Now that it’s officially December, we’re reaching that time of the year to look back and reflect on everything that’s happened in the past 12 months. For us in the music world, that includes remembering all of the amazing music that has graced our ears over the year. Earlier today, Rolling Stone released their list of 50 album favorites for 2013. Although the list consisted mainly of pop, rock, and country, the author surprised us with some EDM artists as well.

Coming in at #45 was Avicii with his album, “True.” The author explains how the superstar producer expertly mixes americana sounds with his high-energy house beats.

Hey, you got Mumford & Sons in my EDM! Swedish producer Avicii slyly celebrated electronic music’s stateside boom by combining vintage roots music and energetic house beats. It’s an exuberant cross-cultural good time, and thanks to anthems like “Wake Me Up,” it never lets up.

Indie synth-pop favorites Phoenix hit #22 with “Bankrupt!” According to the author, the group managed to reach out of their comfort zone while maintaining the signature sound that orchestrated their rise to fame.

The French indie-pop group didn’t come through with hits on par with “1901” or “Lisztomania.” Phoenix did something even cagier, rolling out sleek, savvy songs that took apart fame, fashion and coolness from the inside, without scrimping on their space-rock whoosh, surging melodies and wry New Wave pout.

Fool’s Gold’s Danny Brown reached #17 with “Old.” His unique brand of hip-hop mixes electronic-infused beats with raw lyrics to create something truly exceptional.

The year’s most gripping hip-hop street-life narratives came from a crazy-coiffed Detroit native with a gift for vivid introspection and a taste for wild beats, from the Detroit techno of “Dubstep” to the avant-trap of “Side B (Dope Song).” It doesn’t get much more disturbingly real than the raw-sex chronicle “Dope Fiend Rental.”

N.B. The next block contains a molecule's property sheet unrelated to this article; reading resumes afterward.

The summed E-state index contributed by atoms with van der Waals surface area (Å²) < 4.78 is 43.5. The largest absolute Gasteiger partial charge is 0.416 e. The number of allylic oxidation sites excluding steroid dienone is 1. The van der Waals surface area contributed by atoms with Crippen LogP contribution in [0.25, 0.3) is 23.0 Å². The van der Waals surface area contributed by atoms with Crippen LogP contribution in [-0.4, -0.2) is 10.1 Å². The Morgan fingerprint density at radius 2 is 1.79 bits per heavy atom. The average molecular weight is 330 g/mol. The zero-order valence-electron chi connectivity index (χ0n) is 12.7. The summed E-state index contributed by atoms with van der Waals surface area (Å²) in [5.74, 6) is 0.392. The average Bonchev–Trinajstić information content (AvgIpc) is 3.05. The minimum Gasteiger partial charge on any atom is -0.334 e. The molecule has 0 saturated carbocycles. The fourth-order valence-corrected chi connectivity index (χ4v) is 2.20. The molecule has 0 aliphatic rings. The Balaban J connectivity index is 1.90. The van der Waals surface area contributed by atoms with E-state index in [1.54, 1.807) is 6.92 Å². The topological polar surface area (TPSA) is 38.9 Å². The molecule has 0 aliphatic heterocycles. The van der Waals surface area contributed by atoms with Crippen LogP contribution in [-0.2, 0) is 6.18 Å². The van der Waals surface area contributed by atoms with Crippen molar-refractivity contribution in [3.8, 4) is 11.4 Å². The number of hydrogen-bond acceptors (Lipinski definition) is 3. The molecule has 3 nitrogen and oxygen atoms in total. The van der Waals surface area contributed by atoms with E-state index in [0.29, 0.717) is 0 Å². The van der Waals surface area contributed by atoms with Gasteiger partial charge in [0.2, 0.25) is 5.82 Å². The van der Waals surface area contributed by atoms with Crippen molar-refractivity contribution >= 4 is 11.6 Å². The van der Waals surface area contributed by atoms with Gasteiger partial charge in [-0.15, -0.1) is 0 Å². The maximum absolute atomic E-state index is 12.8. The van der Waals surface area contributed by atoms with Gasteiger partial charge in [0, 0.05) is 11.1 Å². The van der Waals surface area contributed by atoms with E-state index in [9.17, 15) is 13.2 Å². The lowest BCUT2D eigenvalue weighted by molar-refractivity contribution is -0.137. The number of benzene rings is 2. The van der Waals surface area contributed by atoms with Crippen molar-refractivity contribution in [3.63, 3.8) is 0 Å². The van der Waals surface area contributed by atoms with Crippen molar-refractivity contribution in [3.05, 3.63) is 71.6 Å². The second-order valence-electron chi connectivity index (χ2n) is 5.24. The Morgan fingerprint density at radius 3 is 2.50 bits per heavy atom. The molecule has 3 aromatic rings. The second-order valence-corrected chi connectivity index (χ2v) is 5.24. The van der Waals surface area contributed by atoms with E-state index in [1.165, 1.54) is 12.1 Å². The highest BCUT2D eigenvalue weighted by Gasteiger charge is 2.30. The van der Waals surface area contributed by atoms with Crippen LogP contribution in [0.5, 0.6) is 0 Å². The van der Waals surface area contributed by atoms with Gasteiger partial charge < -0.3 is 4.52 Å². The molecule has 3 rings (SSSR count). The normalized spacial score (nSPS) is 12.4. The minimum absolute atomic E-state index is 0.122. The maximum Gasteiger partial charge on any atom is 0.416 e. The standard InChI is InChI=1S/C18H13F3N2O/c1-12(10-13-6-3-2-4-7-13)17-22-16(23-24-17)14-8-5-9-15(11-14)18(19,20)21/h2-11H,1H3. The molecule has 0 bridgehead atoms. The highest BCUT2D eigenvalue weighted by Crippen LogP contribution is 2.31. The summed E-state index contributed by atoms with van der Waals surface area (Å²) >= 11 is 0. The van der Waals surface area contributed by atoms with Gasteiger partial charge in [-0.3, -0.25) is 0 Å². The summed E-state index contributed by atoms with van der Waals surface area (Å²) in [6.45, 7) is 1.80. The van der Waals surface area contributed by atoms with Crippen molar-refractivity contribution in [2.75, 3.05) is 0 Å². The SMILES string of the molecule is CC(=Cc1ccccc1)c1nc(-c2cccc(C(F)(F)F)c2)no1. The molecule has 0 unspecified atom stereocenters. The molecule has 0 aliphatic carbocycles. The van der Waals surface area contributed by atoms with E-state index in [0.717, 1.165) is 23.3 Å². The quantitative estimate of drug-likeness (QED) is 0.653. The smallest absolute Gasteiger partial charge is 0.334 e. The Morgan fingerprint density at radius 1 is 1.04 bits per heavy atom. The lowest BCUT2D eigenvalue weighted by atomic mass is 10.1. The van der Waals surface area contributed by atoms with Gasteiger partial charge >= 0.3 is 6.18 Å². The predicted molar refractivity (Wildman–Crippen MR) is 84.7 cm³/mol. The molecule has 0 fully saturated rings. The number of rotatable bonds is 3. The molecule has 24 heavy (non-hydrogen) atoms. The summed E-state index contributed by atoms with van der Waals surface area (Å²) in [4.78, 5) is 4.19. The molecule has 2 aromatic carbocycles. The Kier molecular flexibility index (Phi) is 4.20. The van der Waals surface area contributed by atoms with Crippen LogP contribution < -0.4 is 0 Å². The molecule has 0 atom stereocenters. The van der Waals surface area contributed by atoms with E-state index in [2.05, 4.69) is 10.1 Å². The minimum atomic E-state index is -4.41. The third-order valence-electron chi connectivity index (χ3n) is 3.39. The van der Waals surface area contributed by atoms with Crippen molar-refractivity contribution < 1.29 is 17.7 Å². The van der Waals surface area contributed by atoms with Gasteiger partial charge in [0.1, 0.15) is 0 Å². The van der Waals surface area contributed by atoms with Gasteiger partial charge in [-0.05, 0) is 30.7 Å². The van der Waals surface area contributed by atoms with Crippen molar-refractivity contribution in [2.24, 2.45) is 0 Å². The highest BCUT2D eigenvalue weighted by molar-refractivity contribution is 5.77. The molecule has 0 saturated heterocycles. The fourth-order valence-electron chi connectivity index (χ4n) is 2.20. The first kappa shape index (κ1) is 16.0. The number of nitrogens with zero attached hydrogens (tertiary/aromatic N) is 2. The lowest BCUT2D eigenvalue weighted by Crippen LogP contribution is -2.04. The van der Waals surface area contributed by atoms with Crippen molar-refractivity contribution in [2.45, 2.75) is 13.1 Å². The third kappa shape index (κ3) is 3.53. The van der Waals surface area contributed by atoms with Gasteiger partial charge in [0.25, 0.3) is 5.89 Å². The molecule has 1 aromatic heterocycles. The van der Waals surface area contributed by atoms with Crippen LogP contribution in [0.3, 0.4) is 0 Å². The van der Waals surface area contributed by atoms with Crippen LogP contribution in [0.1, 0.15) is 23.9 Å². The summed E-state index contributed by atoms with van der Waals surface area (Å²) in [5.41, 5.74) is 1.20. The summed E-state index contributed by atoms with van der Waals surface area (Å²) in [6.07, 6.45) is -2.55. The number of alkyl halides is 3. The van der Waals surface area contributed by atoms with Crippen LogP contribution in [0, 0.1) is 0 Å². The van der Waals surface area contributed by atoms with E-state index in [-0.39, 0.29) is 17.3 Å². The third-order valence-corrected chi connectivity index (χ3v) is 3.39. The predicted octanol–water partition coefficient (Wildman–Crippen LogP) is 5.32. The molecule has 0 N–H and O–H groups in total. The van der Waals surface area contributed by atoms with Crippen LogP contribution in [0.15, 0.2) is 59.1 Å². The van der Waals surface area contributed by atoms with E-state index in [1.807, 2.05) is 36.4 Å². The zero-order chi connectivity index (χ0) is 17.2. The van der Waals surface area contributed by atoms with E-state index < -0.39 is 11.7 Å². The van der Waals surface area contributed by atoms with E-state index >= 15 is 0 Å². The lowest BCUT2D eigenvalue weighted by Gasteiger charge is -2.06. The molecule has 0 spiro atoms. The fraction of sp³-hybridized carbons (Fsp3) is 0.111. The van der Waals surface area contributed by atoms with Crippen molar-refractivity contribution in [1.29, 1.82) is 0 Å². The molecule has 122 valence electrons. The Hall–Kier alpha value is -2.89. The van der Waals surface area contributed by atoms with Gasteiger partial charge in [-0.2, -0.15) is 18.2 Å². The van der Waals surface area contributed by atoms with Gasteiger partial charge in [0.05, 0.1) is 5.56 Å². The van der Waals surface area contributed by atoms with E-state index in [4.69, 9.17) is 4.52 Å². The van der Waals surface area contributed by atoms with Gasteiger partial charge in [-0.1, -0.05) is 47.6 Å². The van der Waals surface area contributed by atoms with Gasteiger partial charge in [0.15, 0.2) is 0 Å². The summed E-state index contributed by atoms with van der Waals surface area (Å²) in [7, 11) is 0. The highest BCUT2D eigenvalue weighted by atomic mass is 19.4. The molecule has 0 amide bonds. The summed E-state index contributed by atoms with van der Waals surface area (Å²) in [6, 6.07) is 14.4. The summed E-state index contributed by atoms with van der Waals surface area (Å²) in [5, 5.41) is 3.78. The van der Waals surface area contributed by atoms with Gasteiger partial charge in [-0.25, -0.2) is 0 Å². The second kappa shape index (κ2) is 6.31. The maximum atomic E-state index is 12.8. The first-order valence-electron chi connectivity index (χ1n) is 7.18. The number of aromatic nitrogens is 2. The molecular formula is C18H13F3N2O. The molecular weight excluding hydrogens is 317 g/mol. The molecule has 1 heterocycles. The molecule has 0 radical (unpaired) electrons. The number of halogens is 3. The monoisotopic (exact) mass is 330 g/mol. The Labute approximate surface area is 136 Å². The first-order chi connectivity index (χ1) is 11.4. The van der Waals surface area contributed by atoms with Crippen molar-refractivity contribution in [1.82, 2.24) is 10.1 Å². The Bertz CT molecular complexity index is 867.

U.K duo Disclosure came in at #13 with “Settle,” which oozes a timeless musical sound despite their young ages.

This U.K. brother duo may still be too young to get into some of the clubs where their music is bumping. But they’re steeped in disco history (“White Noise” could be an old-school techno classic). Settle sounds like an anthology of great club singles, using guest vocalists and stylistic jumps to flow like an expertly curated party tape.

New to the music scene, 16-year-old Lorde hit #7 on the list with “Pure Heroine.” Check out some of our favorite remixes of “Royals” here.

“We don’t care/We aren’t caught up in your love affair,” declares 17-year-old New Zealand pop savant Ella Maria Lani Yelich-O’Connor on her hit “Royals,” a bitch-slap to status-driven music culture on behalf of every cash-strapped kid (and grown-up) exhausted by it. Lorde’s debut album ended up ruling the pop charts anyway, thanks to a sultry, swaggering, hip-hop-savvy, fully grown voice and stark synth jams as earworm-y as Miley’s or Katy’s splashiest hits. Set against the music’s minimal throb, Lorde’s languidly aphoristic lyrics balance rock-star swagger and torqued-up teenage angst, so lines like “We’re hollow like the bottles that we drain” or “We’re so happy, even when we’re smiling out of fear” have a rattle-nerve pathos and power like nothing else going in 2013.

Finally, the #3 spot was rewarded to Daft Punk for their groundbreaking “Random Access Memories,” which threw the dance music world for a loop with its unexpected minimalist sound.

Now that the pop world has caught up with what Daft Punk were doing 15 years ago, naturally the French electro pioneers decide to rip it up and start again. So they spend most of Random Access Memories doing lush Seventies-style studio funk fusion, not at all unreminiscent of Steely Dan or Average White Band. Is it a strange move at the height of the EDM era? Yes. (Any album that can fit in appearances by the Strokes‘ Julian Casablancas, German disco godfather Giorgio Moroder and Seventies shlock-pop king Paul Williams is working on its own terms.) Is it awesome? Mais oui. And for all the lovingly detailed live-band touches, Daft Punk prove they’re still pop fans at heart with “Get Lucky” — an instant disco classic where Pharrell and the great Nile Rodgers raise their cups to the stars.

Although we’re only reporting on the EDM-related selections here, be sure to check out the rest of the list over at Rolling Stone and let us know your thoughts on these album picks in the comments! Also, be on the lookout for Your EDM’s “Best of 2013” feature coming soon!